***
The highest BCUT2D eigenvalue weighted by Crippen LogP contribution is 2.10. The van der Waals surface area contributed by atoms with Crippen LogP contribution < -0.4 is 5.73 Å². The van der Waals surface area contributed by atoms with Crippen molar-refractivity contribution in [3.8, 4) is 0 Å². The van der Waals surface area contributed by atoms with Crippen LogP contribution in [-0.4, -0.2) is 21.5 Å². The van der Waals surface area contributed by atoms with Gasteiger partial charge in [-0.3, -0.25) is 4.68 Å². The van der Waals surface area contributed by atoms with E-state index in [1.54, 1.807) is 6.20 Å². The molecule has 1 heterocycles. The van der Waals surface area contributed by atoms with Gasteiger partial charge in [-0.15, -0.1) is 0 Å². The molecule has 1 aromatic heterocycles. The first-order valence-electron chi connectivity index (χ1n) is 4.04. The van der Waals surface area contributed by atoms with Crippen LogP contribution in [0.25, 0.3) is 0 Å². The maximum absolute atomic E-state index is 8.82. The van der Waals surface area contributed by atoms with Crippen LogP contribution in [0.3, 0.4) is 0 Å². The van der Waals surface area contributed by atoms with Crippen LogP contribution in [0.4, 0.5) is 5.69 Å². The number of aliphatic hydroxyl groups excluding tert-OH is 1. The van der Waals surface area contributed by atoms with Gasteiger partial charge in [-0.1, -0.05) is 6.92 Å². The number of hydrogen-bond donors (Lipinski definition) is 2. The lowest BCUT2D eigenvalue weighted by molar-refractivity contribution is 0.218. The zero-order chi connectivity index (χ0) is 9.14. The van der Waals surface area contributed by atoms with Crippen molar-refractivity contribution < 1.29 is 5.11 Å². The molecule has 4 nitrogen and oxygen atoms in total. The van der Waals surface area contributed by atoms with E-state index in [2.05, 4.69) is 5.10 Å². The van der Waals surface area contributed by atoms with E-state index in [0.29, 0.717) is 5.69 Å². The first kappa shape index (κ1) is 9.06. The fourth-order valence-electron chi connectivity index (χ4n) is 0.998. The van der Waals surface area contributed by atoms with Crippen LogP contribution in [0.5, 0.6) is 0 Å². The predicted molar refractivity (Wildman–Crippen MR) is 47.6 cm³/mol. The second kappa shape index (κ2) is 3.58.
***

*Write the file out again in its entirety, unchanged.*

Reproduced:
The highest BCUT2D eigenvalue weighted by Crippen LogP contribution is 2.10. The van der Waals surface area contributed by atoms with Crippen LogP contribution < -0.4 is 5.73 Å². The van der Waals surface area contributed by atoms with Crippen molar-refractivity contribution in [3.8, 4) is 0 Å². The van der Waals surface area contributed by atoms with Crippen LogP contribution in [-0.4, -0.2) is 21.5 Å². The van der Waals surface area contributed by atoms with Gasteiger partial charge in [-0.3, -0.25) is 4.68 Å². The van der Waals surface area contributed by atoms with E-state index in [1.54, 1.807) is 6.20 Å². The molecule has 1 heterocycles. The van der Waals surface area contributed by atoms with Gasteiger partial charge in [-0.15, -0.1) is 0 Å². The molecule has 1 aromatic heterocycles. The first-order valence-electron chi connectivity index (χ1n) is 4.04. The van der Waals surface area contributed by atoms with Crippen LogP contribution in [0.25, 0.3) is 0 Å². The maximum absolute atomic E-state index is 8.82. The van der Waals surface area contributed by atoms with Crippen LogP contribution in [0.3, 0.4) is 0 Å². The van der Waals surface area contributed by atoms with Crippen LogP contribution in [0.4, 0.5) is 5.69 Å². The number of aliphatic hydroxyl groups excluding tert-OH is 1. The van der Waals surface area contributed by atoms with Gasteiger partial charge in [-0.1, -0.05) is 6.92 Å². The number of hydrogen-bond donors (Lipinski definition) is 2. The lowest BCUT2D eigenvalue weighted by molar-refractivity contribution is 0.218. The zero-order chi connectivity index (χ0) is 9.14. The van der Waals surface area contributed by atoms with Crippen molar-refractivity contribution < 1.29 is 5.11 Å². The molecule has 4 nitrogen and oxygen atoms in total. The van der Waals surface area contributed by atoms with E-state index in [2.05, 4.69) is 5.10 Å². The van der Waals surface area contributed by atoms with E-state index in [0.29, 0.717) is 5.69 Å². The first kappa shape index (κ1) is 9.06. The fourth-order valence-electron chi connectivity index (χ4n) is 0.998. The van der Waals surface area contributed by atoms with Crippen LogP contribution in [0.5, 0.6) is 0 Å². The predicted molar refractivity (Wildman–Crippen MR) is 47.6 cm³/mol. The second kappa shape index (κ2) is 3.58.